Beautiful Bougainvillea

January 23, 2018

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I was excited to see this gorgeous flower is edible, one, because it’s so beautiful and a favourite of mine and two, because after years of killing them I have finally found a sheltered spot in my garden where it will grow!

They are frost tender which makes them tricky to grow here in Wairarapa but can be grown in pots and bought under cover during colder months. Luckily I have found a corner of the house that is protected and the plant is thriving. 

The flower bracts of Bougainvillea are edible. They can be eaten fresh in salads, deep fried in batter and used in drinks (the colour from the flower bracts seeps into liquids) and of course as decoration. Beware of the thorns when picking though!

This Recipe below for Bougainvillea switzel is taken from a book by Linda Brennan from Ecobotanica.com.au.  Linda has written an amazing book about edible flowers and their uses and her website also has recipes for using edible flowers. You can buy her here book at Booktopia

Bougainvillea switzel

Switzel is an-old fashioned drink also known as "shrub'' or "fruit vinegar''.

Makes about 5 cups of concentrate

INGREDIENTS: 4 cups bright, fresh bougainvillea flower bracts

4 cups filtered water

¾ cup white sugar

4 slices of lemon

1 cup fresh lemon verbena flowers and leaves OR lemon myrtle leaves

1 cup fresh pineapple pieces

½ cup unpasteurised apple cider vinegar with the mother.

To serve: Seasonal fruits

METHOD: Rinse the bougainvillea to remove pollen before adding them and the water to a large saucepan.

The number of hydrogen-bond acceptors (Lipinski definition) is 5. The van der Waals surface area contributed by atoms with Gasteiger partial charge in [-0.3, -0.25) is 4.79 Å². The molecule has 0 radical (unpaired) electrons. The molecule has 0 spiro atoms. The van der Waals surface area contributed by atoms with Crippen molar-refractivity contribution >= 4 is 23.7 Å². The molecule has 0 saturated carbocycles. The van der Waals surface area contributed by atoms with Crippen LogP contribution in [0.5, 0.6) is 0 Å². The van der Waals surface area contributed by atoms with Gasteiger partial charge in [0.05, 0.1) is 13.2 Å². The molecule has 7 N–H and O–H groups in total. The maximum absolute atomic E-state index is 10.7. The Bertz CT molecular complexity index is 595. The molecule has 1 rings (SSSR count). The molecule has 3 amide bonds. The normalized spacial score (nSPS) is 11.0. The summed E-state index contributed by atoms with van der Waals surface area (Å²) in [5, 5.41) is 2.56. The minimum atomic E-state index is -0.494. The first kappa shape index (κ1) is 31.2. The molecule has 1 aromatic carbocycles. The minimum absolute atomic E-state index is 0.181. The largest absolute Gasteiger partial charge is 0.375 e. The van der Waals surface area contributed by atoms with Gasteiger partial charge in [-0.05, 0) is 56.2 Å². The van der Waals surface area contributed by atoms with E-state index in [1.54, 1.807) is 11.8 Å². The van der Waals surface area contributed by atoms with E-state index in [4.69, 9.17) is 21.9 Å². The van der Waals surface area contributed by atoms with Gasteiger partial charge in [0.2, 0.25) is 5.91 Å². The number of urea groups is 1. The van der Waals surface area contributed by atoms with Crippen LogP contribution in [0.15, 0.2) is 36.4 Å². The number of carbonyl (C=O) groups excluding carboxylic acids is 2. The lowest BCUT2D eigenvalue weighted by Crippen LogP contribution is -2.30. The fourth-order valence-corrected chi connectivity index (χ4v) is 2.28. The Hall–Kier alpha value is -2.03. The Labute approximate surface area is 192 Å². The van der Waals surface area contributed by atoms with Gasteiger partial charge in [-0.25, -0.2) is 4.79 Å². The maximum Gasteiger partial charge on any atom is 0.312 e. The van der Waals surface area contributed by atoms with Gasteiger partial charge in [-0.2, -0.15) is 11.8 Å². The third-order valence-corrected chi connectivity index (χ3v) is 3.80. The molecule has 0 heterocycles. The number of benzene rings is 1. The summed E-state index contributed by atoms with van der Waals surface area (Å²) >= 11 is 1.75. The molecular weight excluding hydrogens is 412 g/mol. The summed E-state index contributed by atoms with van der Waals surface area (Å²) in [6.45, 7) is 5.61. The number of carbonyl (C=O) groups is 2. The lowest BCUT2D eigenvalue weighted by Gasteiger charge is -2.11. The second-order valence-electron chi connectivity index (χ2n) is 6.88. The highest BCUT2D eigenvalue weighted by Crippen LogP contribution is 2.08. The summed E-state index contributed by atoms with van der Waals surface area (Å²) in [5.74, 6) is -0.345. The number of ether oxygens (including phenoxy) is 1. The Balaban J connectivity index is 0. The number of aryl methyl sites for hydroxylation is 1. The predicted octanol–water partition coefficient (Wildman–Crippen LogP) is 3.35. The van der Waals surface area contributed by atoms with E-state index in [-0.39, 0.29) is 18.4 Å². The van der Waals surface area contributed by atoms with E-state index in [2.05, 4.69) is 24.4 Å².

Bring to the boil and remove from heat. Allow to sit 5 minutes. The water will take on the colour of the bracts.

Strain out the bracts, retaining the liquid. Return the coloured liquid to the pot and add the sugar. Stir to dissolve then reheat to boil 1 minute to create a syrup.

Turn off the heat and add the lemon slices, leaves and pineapple.

Mash them with a potato masher to release the flavours of the fruit. Allow it to infuse in the syrup for 5 minutes.

Strain the liquid and keep it, but discard the solids. Cool to room temperature.

Once cooled, add the vinegar and leave on the bench, covered, for 8-12 hours to begin fermentation.

This will consume some of the sugar and give you a very slightly effervescent drink. Pour into bottles and refrigerate.

To serve, add ice and chopped seasonal fruits to a glass. Pour in a little switzel concentrate as you would for cordial.

Dilute with soda or mineral water.

COOK'S NOTE: Using unpasteurised apple cider vinegar, which has the vinegar mother, encourages the development of beneficial bacteria in a very mild ferment, so it's good for gut health. For an alcoholic switzel, add a little gin to your glass.



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